I had gone upstream two miles because I thought that the trout might have moved from where Kevin saw him yesterday. When I spotted him he was against a steep bank, at the end of a fallen log, and it might well have been the exact water that Kevin had described to me.

He had the place right, which wasn't bad for a beginner flustered by a huge trout. Kevin's estimate on the size of the fish looked off to me, though, the trout maybe going 23 inches. The kype showed clearly on the male, a richly spotted, dark fish.
On the first drift the trout ran up to meet the drifting Burnt Orange Marabou Spawn Sac, stopped within an inch of it, and finally dropped back downstream with the pattern (a type of inspection common with dry flies but rare with a nymph). On my next few casts he ignored the fly.

Unlike egg-eaters, spawners would take an egg pattern the first time or not at all, disregarding it with a bit of disdain on every subsequent drift. Once they knew it was a fraud, the fly couldn't stir up any more aggression in them.
This brown trout passed up a series of Marabou Single Eggs and Glo Bugs in a variety of colors, looking at only the yellow one. I was going to change to a streamer, some type of yellow aggravator, when I sighted the larger female under the log for the first time.

All I could think was that she was getting excited over my artificial hatch of egg imitations. I put a bright Yellow Marabou Spawn Sac on and cast further upstream than usual, aiming the drift for the top fish instead of the bottom one. So what did the male do? He bolted up, flashing in front of the female as she neared the fly, and sucked in the Spawn Sac.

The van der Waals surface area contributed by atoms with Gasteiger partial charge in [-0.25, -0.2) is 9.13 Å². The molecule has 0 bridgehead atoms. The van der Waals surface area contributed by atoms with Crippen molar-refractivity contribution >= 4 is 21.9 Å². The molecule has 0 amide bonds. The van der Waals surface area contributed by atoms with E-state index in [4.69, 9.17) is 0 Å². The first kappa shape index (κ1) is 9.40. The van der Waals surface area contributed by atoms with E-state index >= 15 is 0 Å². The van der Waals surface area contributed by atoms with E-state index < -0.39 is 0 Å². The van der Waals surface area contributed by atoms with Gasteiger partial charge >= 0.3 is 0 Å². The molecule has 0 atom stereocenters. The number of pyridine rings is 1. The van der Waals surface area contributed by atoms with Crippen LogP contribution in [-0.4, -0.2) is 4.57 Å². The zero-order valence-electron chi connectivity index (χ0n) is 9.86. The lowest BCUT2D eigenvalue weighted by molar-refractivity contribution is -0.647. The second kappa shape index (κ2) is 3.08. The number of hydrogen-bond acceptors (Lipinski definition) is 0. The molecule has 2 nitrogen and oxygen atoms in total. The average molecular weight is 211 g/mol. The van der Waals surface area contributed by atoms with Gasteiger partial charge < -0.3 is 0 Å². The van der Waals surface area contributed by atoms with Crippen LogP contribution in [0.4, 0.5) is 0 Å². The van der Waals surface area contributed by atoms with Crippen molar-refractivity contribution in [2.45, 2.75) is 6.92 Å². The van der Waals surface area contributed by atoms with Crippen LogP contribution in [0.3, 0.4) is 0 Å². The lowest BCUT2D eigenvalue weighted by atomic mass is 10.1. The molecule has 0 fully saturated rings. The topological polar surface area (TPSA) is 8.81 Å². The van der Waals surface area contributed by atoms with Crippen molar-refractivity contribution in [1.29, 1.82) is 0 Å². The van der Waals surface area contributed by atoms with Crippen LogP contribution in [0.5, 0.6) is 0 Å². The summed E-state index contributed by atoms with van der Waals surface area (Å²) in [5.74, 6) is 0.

I didn't want him any longer, not at the risk of spooking the female. I let him mouth the fly, never setting the hook, and after carrying it downstream for a moment he spit it out. I tried to draw the Spawn Sac aside, but he grabbed it again.
Finally he let it go and I picked it up as gently as possible, plopping it upstream for a repeat of the last drift.

Again he rushed up, and again he bullied the female off from the Spawn Sac, but this time he didn't eat the fly himself. He repeated this routine, facing off the more passive female without touching the Spawn Sac.

This battle of wills between us was now approaching nearly an hour, and it was starting to get personal (and it didn't help that he was winning). My only alternative, if he didn't get tired of this game of dare, was to catch him and carry him in a bucket to a place, maybe another watershed, far, far away. Then maybe it would be possible for me to come back and hook the huge female.

http://www.flyanglersonline.com/flytying/fotw2/troutflies.gifOn a hunch, I took off the Yellow Marabou Spawn Sac and put on the Burnt Orange Marabou Sac again. The darker color didn't excite the male as much and he let it pass along the log. On the third drift the female positioned herself in front of the oncoming fly and sipped it in gently.

She burst out of the run, going straight downstream through two smaller pools, never trying to bury into cover. The male even started to follow her, but when he saw me in the channel he flushed into deeper water. The female, fighting spectacularly but not particularly intelligently in the confines of the creek, was still fresh when she almost landed herself on a gravel bar. She wasn't 28 inches, but with a bit of stretching on her tail she touched 25 inches on the tape. She swam away strongly on the release.

Those two brown trout were so different. The male was motivated by aggression when he took the fly - the female simply craved a caviar snack. The male actively tried to control the situation - the female passively accepted the possibilities.

~ Gary LaFontaine

Credits: This article is an excerpt from Trout Flies - Proven Patterns Published by Greycliff Publishing.
For more great flies, check out: Beginning Fly Tying and Intermediate Fly Tying.

Editor's Note
Originally published in October 2000.